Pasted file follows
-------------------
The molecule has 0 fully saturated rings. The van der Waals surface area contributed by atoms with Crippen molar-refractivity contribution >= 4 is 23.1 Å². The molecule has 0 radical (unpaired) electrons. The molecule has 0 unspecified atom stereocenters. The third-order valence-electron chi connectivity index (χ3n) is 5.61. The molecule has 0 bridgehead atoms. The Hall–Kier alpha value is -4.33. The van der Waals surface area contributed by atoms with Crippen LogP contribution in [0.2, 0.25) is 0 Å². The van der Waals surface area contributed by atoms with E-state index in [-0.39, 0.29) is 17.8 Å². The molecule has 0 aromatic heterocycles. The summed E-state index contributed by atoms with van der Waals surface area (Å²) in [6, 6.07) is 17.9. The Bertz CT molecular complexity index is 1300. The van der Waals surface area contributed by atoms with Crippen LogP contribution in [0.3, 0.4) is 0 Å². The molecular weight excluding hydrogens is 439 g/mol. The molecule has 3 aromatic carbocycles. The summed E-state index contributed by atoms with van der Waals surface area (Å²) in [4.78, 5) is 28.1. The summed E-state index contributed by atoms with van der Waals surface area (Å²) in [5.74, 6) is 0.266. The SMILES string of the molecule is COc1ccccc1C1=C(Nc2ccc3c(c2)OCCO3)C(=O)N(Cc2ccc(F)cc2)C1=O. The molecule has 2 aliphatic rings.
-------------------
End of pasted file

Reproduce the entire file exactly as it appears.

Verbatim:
The molecule has 0 fully saturated rings. The van der Waals surface area contributed by atoms with Crippen molar-refractivity contribution >= 4 is 23.1 Å². The molecule has 0 radical (unpaired) electrons. The molecule has 0 unspecified atom stereocenters. The third-order valence-electron chi connectivity index (χ3n) is 5.61. The molecule has 0 bridgehead atoms. The Hall–Kier alpha value is -4.33. The van der Waals surface area contributed by atoms with Crippen LogP contribution in [0.2, 0.25) is 0 Å². The van der Waals surface area contributed by atoms with E-state index in [-0.39, 0.29) is 17.8 Å². The molecule has 0 aromatic heterocycles. The summed E-state index contributed by atoms with van der Waals surface area (Å²) in [6, 6.07) is 17.9. The Bertz CT molecular complexity index is 1300. The van der Waals surface area contributed by atoms with Crippen LogP contribution in [0.3, 0.4) is 0 Å². The molecular weight excluding hydrogens is 439 g/mol. The molecule has 3 aromatic carbocycles. The summed E-state index contributed by atoms with van der Waals surface area (Å²) in [4.78, 5) is 28.1. The summed E-state index contributed by atoms with van der Waals surface area (Å²) in [5.74, 6) is 0.266. The SMILES string of the molecule is COc1ccccc1C1=C(Nc2ccc3c(c2)OCCO3)C(=O)N(Cc2ccc(F)cc2)C1=O. The molecule has 2 aliphatic rings.